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Model for Signaling in Plants

Freiburg Biologist Receives More than a Million US Dollars in Research Funding

Model for Signaling in Plants

© Andreas Hiltbrunner

A Freiburg biologist has received a prestigious distinction for his studies on the light sensitivity of plants: Prof. Dr. Andreas Hiltbrunner, Faculty of Biology, Department of Botany, has won an HFSP Research Grant worth more than a million US dollars. The Human Frontier Science Program (HFSP), coordinated by the international organization of the same name, awards the grant to promote research projects in the life sciences.

The research grant will enable the Freiburg biologist to carry on with his project “Evolution of light perception networks in plants“ in the next three years along with his colleagues Dr. Christian Fleck from the Laboratory of Systems and Synthetic Biology of the University of Wageningen, Netherlands, and Dr. Enamul Huq from the Section of Molecular Cell and Developmental Biology at the University of Texas at Austin, USA. The scientists aim to determine how reactions to light have developed in various species of plants.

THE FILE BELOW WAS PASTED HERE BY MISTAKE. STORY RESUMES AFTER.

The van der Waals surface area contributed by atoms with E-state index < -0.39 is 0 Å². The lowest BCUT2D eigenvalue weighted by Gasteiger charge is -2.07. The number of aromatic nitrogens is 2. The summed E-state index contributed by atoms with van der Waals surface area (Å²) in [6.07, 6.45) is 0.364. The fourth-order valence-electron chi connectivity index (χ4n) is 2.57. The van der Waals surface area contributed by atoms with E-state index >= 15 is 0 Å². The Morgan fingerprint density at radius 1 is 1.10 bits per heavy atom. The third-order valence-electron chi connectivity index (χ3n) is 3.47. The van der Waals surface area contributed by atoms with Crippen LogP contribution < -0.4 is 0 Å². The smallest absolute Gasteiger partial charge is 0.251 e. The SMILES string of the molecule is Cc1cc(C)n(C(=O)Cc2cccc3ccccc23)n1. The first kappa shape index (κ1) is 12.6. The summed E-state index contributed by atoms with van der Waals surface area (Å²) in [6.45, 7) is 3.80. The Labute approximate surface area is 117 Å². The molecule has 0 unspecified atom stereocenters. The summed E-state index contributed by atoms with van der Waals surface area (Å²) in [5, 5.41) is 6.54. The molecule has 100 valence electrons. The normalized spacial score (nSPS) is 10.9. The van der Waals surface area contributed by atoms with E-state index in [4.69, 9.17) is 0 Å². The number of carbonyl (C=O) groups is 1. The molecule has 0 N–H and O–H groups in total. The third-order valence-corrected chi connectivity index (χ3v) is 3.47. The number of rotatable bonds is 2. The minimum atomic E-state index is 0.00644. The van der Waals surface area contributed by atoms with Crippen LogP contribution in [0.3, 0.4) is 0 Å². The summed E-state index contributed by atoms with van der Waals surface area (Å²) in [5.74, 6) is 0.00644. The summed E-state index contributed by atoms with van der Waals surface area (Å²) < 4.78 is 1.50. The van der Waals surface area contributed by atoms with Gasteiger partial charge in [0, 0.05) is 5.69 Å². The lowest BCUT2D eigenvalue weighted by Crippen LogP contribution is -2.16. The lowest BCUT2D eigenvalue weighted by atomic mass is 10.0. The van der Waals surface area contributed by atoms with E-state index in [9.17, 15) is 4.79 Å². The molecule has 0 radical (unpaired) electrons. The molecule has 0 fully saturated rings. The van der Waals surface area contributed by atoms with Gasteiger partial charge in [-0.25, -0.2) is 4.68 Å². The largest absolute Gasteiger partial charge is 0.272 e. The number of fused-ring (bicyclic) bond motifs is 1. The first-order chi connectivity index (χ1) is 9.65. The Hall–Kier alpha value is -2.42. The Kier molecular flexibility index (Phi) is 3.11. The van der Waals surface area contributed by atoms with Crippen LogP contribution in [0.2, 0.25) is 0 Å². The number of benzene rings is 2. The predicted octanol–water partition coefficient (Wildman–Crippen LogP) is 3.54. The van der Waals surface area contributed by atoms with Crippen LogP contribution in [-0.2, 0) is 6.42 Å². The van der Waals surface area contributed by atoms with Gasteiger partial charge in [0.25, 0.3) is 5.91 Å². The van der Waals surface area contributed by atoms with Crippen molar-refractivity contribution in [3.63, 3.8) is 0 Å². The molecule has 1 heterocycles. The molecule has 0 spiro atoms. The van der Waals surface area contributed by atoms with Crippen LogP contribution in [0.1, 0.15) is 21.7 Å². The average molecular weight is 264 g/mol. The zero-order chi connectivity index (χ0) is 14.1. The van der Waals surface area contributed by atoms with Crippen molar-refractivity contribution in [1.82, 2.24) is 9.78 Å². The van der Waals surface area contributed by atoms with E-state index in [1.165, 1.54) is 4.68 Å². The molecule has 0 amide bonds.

Light is essential for the growth and development of plants. The species-specific ways in which plants react to light determine how well they thrive in different types of environments. In order to perceive light, plants possess photoreceptors that register wavelength, intensity, direction, and duration. The plants use these signals to control the activity of various genes.

Phytochromes are an important group of photoreceptors found in more and less highly developed plants like Arabidopsis thaliana, commonly known as thale cress, and Physcomitrella patens, a type of moss. Hiltbrunner’s team has already succeeded in demonstrating that the properties of the phytochromes are dependent on other components of the plant’s system of light signaling and that these components can change the range of effect of the phytochromes. Differences in the interplay between phytochromes and other components could have been a critical mechanism in the development of species-specific reactions to light. The scientists now aim to create a mathematical model of the system of signaling in plants with the help of methods from biochemistry, genetics, and systems biology. The goal is to identify the key factors governing the evolution of species-specific reactions to light in plants. Hiltbrunner, an associated member of the Cluster of Excellence BIOSS Centre for Biological Signalling Studies of the University of Freiburg, is applying approaches from genetics to the species P. patens and A. thaliana for the project.

Prof. Dr. Andreas Hiltbrunner 
Institute of Biology II / Botany
University of Freiburg
Phone: +49 (0)761/203-2709
E-Mail: andreas.hiltbrunner@biologie.uni-freiburg.de

Click here for a printable version (pdf) of the press release.

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